Chihuahuan Desert

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Chihuahuan Desert
Chihuahuan Desert.jpg
The Chihuahuan Desert in West Texas
Chihuahuan Desert map.svg
Length1,280 km (800 mi)
Width4,400 km (2,700 mi)
Area362,600 km2 (140,000 sq mi)
Geography
Country Mexico and the United States
State/Province North America
Coordinates 30°32′26″N103°50′14″W / 30.54056°N 103.83722°W / 30.54056; -103.83722 Coordinates: 30°32′26″N103°50′14″W / 30.54056°N 103.83722°W / 30.54056; -103.83722

The Chihuahuan Desert (Spanish : Desierto de Chihuahua, Desierto Chihuahuense) is a desert and ecoregion designation covering parts of northern Mexico and the southwestern United States. It occupies much of West Texas, parts of the middle and lower Rio Grande Valley and the lower Pecos Valley in New Mexico, and a portion of southeastern Arizona, as well as the central and northern portions of the Mexican Plateau. It is bordered on the west by the extensive Sierra Madre Occidental range, along with northwestern lowlands of the Sierra Madre Oriental range. On the Mexican side, it covers a large portion of the state of Chihuahua, along with portions of Coahuila, north-eastern Durango, the extreme northern part of Zacatecas, and small western portions of Nuevo León. With an area of about 362,000 km2 (139,769 sq mi), it is the second largest desert of the Americas and the largest in North America. [1]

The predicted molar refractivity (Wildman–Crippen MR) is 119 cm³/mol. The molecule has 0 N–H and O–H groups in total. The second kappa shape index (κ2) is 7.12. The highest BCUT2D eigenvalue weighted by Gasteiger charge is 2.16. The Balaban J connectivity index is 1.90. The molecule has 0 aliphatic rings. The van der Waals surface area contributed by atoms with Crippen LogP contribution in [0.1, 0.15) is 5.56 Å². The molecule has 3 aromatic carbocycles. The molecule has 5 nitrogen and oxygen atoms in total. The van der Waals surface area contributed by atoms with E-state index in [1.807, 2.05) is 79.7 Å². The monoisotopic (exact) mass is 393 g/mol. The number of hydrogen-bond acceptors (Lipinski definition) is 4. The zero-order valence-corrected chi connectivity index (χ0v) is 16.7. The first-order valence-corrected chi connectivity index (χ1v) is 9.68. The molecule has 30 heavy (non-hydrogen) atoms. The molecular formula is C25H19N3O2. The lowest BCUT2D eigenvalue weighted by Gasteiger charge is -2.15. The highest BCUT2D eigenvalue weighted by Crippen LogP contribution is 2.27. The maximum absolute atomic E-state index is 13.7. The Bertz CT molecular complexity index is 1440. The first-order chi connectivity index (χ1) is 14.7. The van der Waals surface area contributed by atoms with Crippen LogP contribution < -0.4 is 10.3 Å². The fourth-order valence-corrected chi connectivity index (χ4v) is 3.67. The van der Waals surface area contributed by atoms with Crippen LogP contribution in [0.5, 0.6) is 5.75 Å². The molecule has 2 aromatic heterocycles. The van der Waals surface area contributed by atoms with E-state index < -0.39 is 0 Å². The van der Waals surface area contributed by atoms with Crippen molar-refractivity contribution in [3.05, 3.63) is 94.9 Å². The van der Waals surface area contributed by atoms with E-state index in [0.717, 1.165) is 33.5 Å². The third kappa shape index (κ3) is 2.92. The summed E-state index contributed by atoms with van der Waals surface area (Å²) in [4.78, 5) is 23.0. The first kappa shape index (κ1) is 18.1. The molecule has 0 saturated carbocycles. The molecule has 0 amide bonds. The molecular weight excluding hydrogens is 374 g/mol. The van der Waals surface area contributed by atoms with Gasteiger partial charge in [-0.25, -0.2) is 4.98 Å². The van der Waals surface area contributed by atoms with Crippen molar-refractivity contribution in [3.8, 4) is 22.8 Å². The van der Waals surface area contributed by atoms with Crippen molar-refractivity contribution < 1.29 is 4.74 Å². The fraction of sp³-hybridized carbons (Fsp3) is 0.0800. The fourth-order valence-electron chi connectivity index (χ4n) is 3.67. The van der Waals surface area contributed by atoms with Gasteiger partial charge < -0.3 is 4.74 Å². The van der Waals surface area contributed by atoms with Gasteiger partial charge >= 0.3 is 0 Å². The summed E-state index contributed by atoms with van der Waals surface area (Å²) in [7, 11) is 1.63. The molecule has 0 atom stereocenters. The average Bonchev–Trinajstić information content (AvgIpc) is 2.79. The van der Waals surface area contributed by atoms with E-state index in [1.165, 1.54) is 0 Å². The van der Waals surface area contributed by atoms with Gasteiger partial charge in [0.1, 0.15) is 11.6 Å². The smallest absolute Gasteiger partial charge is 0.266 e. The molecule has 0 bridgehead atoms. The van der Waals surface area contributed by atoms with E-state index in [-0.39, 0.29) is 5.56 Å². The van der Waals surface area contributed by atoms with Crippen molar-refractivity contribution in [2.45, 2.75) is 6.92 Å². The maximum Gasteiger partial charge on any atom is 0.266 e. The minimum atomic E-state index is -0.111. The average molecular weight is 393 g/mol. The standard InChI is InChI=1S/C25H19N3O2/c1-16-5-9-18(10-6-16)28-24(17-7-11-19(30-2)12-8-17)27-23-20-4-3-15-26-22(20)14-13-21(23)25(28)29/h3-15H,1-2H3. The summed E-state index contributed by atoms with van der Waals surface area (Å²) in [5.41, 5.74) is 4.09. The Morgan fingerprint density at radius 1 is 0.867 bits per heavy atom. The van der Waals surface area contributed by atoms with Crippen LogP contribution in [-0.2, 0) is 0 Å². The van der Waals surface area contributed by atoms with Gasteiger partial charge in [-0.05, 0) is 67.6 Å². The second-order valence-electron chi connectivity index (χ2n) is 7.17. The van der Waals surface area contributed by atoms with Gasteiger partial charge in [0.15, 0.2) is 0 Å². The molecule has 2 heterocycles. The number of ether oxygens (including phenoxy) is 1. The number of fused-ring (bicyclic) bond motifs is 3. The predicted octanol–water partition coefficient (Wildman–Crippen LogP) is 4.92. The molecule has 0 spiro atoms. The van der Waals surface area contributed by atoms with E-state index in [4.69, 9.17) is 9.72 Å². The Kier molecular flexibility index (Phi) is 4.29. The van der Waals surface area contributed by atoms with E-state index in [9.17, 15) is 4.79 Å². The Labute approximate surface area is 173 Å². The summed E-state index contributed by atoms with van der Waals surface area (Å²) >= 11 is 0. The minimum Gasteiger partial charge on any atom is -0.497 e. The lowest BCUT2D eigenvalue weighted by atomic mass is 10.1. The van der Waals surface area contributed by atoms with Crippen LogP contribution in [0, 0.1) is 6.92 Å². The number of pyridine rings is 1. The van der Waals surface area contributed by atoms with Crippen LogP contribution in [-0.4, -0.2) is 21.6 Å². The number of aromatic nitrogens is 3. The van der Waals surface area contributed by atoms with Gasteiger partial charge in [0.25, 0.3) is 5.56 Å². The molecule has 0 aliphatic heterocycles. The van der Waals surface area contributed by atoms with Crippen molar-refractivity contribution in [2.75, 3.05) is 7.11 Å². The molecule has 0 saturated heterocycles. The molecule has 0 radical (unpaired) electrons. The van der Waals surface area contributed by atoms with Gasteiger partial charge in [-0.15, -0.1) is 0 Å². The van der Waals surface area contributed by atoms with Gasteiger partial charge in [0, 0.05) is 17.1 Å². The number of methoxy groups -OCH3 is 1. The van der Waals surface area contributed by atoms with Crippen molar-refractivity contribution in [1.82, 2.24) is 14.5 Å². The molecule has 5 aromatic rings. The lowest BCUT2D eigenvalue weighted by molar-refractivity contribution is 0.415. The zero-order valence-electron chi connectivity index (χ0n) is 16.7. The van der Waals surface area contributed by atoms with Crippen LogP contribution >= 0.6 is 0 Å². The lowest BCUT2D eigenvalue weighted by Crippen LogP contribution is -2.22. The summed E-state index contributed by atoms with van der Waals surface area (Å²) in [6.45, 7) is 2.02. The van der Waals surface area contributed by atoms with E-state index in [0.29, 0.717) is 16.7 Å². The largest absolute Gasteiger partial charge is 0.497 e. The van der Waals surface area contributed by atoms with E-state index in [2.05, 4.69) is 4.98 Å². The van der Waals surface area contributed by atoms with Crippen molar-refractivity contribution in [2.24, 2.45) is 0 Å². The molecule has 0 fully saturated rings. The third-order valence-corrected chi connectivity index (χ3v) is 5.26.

Contents

Geography

The terrain mainly consists of basins broken by numerous small mountain ranges. Chihuahuan Desert from South Rim BIBE.jpg
The terrain mainly consists of basins broken by numerous small mountain ranges.

Several larger mountain ranges include the Sierra Madre, the Sierra del Carmen, the Organ Mountains, the Franklin Mountains, the Sacramento Mountains, the Chisos Mountains, the Guadalupe Mountains, and the Davis Mountains. These create "sky islands" of cooler, wetter, climates adjacent to, or within the desert, and such elevated areas have both coniferous and broadleaf woodlands, including forests along drainages and favored exposures. Though not technically within this ecoregion, the southernmost parts of the Sandia–Manzano Mountains are near the northernmost points of the region. The Magdalena–San Mateo Mountains and the Gila Region border the Chihuahuan Desert at their lower elevations.